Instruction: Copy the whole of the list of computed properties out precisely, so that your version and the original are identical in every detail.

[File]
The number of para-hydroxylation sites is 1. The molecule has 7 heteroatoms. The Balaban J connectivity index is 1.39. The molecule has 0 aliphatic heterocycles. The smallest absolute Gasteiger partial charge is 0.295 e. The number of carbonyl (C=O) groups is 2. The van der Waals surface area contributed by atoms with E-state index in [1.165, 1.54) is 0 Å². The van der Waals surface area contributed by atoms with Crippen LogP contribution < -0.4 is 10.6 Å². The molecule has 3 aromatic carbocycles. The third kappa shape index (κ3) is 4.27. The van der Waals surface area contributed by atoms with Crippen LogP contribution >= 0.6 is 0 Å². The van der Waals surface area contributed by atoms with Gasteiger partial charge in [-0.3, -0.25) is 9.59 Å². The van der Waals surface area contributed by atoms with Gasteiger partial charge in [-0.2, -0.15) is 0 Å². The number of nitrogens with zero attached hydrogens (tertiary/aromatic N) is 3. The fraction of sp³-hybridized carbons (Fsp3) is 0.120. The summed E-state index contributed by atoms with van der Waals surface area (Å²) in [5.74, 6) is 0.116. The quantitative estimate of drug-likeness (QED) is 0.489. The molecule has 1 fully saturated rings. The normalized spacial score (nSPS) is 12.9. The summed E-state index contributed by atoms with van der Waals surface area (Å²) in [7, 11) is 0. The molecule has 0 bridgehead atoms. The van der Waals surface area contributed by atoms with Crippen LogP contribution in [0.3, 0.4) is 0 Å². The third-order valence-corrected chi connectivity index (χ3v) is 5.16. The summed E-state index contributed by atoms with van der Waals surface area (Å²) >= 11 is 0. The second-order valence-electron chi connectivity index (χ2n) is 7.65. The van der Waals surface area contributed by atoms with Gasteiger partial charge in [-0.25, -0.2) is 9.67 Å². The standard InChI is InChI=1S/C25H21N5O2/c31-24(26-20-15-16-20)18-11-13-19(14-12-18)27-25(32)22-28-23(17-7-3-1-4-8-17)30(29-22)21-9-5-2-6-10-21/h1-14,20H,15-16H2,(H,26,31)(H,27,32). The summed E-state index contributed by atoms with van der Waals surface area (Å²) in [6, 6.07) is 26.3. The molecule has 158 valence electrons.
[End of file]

The number of para-hydroxylation sites is 1. The molecule has 7 heteroatoms. The Balaban J connectivity index is 1.39. The molecule has 0 aliphatic heterocycles. The smallest absolute Gasteiger partial charge is 0.295 e. The number of carbonyl (C=O) groups is 2. The van der Waals surface area contributed by atoms with E-state index in [1.165, 1.54) is 0 Å². The van der Waals surface area contributed by atoms with Crippen LogP contribution < -0.4 is 10.6 Å². The molecule has 3 aromatic carbocycles. The third kappa shape index (κ3) is 4.27. The van der Waals surface area contributed by atoms with Crippen LogP contribution >= 0.6 is 0 Å². The van der Waals surface area contributed by atoms with Gasteiger partial charge in [-0.3, -0.25) is 9.59 Å². The van der Waals surface area contributed by atoms with Gasteiger partial charge in [-0.2, -0.15) is 0 Å². The number of nitrogens with zero attached hydrogens (tertiary/aromatic N) is 3. The fraction of sp³-hybridized carbons (Fsp3) is 0.120. The summed E-state index contributed by atoms with van der Waals surface area (Å²) in [5.74, 6) is 0.116. The quantitative estimate of drug-likeness (QED) is 0.489. The molecule has 1 fully saturated rings. The normalized spacial score (nSPS) is 12.9. The summed E-state index contributed by atoms with van der Waals surface area (Å²) in [7, 11) is 0. The molecule has 0 bridgehead atoms. The van der Waals surface area contributed by atoms with Crippen LogP contribution in [0.3, 0.4) is 0 Å². The third-order valence-corrected chi connectivity index (χ3v) is 5.16. The summed E-state index contributed by atoms with van der Waals surface area (Å²) >= 11 is 0. The second-order valence-electron chi connectivity index (χ2n) is 7.65. The van der Waals surface area contributed by atoms with Gasteiger partial charge in [-0.25, -0.2) is 9.67 Å². The standard InChI is InChI=1S/C25H21N5O2/c31-24(26-20-15-16-20)18-11-13-19(14-12-18)27-25(32)22-28-23(17-7-3-1-4-8-17)30(29-22)21-9-5-2-6-10-21/h1-14,20H,15-16H2,(H,26,31)(H,27,32). The summed E-state index contributed by atoms with van der Waals surface area (Å²) in [6, 6.07) is 26.3. The molecule has 158 valence electrons.